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Homelessness in South SudanSituated in Central East Africa, South Sudan holds the title of the newest country in the world. South Sudan gained independence from Sudan in 2011, an agreement ending the longest recorded civil war in Africa. In the midst of conflict, people were forced out of homes and into the streets. This created a large population of poverty and homelessness in South Sudan.

The Effect of the Civil War

Rampaged by civil war and the aftermath of independence, 20% of South Sudan has been homeless since 2013. After the falling out between President Salva Kiir of the Dinka ethnic group and former Vice president Machar of the Nuer ethnic group, violence exploded throughout the newly founded country.

The conflict created 2.2 million displaced people within the country and forced one million people to become refugees. Because of the eviction from homes, people lacked access to their fields, starting a severe famine. Many homeless people reside in camps because they have a bit of food. Although the civil war ceased in 2018 with a mutual peace agreement, there are 1.76 million displaced people in the country.

Children in Need

4.2 million children need immediate assistance due to homelessness in South Sudan. Many children live on the streets after losing their families in the war, being forced into the workforce to sustain themselves. Due to the chaos, the education rate rests at 28%. Education provides students the ability to become professionals in their chosen route of study. It also starts a “brain gain” effect within the country. Students could earn money for their household and start building homes for their families.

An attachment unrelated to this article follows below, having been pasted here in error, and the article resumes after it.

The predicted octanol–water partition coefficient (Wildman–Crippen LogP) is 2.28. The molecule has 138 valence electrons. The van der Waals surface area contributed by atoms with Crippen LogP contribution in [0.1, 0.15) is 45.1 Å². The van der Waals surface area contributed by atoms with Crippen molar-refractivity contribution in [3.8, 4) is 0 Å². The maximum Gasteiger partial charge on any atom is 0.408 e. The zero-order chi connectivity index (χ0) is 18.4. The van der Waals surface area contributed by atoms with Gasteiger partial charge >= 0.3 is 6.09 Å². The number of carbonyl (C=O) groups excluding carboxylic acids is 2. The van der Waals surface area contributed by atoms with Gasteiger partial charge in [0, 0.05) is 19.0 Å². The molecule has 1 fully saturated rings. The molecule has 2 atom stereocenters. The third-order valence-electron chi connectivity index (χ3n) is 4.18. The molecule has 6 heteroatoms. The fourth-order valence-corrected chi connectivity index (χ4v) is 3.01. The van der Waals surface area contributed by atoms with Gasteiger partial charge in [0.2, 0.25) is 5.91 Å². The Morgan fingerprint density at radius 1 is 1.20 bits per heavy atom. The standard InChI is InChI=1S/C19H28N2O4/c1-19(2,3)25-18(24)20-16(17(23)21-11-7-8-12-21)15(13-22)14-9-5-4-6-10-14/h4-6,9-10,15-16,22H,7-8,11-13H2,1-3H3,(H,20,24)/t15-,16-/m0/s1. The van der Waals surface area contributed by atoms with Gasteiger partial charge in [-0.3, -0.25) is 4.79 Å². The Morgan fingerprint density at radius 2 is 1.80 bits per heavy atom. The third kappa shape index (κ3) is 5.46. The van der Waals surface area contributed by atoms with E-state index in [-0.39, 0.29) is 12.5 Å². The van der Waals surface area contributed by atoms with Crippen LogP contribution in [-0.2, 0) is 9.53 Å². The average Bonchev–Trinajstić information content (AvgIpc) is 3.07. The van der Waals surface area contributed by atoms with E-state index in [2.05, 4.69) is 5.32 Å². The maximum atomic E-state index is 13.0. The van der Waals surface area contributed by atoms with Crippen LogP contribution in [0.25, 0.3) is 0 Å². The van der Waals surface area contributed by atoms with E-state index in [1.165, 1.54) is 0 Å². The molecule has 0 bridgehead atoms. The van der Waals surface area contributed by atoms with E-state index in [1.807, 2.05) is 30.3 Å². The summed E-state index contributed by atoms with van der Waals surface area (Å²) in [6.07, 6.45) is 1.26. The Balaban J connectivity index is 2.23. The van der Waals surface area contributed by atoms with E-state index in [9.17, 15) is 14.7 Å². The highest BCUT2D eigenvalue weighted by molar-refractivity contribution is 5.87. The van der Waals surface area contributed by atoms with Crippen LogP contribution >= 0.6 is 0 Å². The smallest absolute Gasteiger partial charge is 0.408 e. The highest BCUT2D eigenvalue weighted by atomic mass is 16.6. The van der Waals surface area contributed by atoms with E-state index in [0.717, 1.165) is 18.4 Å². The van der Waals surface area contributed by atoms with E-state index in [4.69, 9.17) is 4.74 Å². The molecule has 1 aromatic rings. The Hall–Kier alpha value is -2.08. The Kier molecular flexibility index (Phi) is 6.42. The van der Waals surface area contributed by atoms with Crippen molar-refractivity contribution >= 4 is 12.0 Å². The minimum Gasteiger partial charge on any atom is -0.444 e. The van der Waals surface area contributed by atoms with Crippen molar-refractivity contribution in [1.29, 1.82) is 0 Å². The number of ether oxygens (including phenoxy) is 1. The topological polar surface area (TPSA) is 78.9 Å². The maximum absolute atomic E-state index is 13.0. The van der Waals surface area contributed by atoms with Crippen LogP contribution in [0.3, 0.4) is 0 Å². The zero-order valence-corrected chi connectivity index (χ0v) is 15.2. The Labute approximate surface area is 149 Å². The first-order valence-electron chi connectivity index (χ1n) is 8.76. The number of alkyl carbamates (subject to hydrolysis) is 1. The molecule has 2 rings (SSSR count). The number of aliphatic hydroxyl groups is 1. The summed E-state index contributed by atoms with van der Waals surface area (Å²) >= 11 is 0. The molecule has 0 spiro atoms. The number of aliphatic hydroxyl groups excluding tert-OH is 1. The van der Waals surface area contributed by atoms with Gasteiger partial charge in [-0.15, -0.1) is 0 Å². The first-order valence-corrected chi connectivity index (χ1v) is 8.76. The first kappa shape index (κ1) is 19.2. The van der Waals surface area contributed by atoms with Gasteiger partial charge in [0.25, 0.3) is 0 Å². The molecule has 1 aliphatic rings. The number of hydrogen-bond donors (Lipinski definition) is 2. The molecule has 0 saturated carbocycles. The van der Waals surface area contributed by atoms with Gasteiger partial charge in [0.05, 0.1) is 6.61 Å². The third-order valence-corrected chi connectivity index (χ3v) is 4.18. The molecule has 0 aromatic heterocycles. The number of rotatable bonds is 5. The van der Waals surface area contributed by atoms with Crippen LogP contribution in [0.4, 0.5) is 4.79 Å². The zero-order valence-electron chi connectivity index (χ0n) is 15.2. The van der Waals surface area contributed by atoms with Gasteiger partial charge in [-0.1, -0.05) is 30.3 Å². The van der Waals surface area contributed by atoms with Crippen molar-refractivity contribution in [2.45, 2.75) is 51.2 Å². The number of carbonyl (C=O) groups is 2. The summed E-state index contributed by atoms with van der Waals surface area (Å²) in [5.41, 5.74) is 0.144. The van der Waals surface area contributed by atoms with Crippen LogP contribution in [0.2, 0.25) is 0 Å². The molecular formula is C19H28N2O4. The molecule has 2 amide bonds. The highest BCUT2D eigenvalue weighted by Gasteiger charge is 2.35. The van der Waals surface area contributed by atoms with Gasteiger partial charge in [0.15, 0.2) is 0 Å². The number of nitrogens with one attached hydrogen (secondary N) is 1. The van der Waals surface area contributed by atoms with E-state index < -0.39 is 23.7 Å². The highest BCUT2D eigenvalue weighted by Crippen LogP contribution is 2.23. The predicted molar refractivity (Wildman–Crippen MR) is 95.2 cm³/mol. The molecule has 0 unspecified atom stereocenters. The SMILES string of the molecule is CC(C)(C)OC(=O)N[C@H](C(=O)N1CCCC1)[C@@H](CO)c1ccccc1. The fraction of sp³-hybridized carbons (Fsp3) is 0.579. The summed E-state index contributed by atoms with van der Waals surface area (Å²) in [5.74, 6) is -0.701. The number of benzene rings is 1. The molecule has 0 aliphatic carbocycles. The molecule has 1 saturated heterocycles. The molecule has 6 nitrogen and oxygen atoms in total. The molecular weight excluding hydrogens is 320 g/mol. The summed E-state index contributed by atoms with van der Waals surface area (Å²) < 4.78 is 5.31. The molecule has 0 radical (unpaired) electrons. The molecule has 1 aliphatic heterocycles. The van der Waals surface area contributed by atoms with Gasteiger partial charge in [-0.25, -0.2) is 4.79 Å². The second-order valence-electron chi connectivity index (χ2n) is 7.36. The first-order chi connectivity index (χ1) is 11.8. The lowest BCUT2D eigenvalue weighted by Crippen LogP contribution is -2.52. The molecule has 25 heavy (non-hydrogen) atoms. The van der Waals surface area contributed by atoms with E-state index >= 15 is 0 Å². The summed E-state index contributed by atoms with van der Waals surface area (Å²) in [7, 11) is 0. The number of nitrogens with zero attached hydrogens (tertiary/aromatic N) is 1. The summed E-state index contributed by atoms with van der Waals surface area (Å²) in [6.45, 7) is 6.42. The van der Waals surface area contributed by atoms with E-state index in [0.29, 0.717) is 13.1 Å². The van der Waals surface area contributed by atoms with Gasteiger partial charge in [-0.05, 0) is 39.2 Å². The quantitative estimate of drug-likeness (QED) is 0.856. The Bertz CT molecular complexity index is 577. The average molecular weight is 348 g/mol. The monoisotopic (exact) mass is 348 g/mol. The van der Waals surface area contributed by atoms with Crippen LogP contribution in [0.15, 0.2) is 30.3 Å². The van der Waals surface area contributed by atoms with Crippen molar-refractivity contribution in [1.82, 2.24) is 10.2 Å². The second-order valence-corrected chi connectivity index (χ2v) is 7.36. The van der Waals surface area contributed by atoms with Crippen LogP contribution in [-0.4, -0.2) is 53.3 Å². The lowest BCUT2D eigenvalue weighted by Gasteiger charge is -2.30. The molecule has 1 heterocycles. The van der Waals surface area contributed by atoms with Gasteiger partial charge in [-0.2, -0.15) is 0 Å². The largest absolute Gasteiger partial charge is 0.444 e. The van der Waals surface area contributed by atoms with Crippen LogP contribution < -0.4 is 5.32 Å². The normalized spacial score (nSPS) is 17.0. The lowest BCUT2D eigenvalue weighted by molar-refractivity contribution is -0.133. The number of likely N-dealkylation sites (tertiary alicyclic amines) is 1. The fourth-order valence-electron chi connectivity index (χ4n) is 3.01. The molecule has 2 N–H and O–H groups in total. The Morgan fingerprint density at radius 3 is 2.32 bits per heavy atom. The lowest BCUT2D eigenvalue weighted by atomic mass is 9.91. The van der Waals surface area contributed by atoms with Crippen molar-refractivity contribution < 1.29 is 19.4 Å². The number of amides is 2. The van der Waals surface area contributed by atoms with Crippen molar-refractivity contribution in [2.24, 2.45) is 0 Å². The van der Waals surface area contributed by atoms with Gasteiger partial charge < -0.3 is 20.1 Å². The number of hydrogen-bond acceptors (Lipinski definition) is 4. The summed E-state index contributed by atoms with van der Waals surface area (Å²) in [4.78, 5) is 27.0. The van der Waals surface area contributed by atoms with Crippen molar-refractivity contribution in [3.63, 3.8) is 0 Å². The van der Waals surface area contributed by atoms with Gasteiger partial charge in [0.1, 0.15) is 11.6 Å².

Famine and Healthcare

As a result of the war, six million people lack proper water and meals. The United Nations estimated that around 12 million people are hungry every second in South Sudan. Without nourishment, there isn’t enough energy to suffice labor-heavy work. This makes them unable to sustain their household.

According to WHO, South Sudan has one of the world’s weakest healthcare systems. It also has the weakest poor quality treatment and limited resources. Along with malaria and other common diseases, the country reported over 2,000 cases of COVID-19. This puts a toll on the healthcare system, lacking both facilities and skilled healthcare workers. Homeless people live shorter lives when stripped from proper healthcare. With the body prepared and treated to bounce back from viruses, homeless people have the energy to make a living.

Change in Action

Despite the dire situation of the country, many organizations have volunteered their efforts to rehabilitate this promising country. For example, the International Rescue Committee provides over 1.1 million people in South Sudan with medical treatments and healthcare facilities. The organization has been at the country’s aid for over two decades, rehabilitating sanitation systems and giving out food. World Concern has set out to rebuild villages by providing people with food, shelter and clean water. It does this in hopes of creating a sustainable way of life. In 2018, World Vision sponsored 700 children to return to education, reuniting them with their families along the way. With help like this, homelessness amongst children can be reduced drastically and prevented in the future.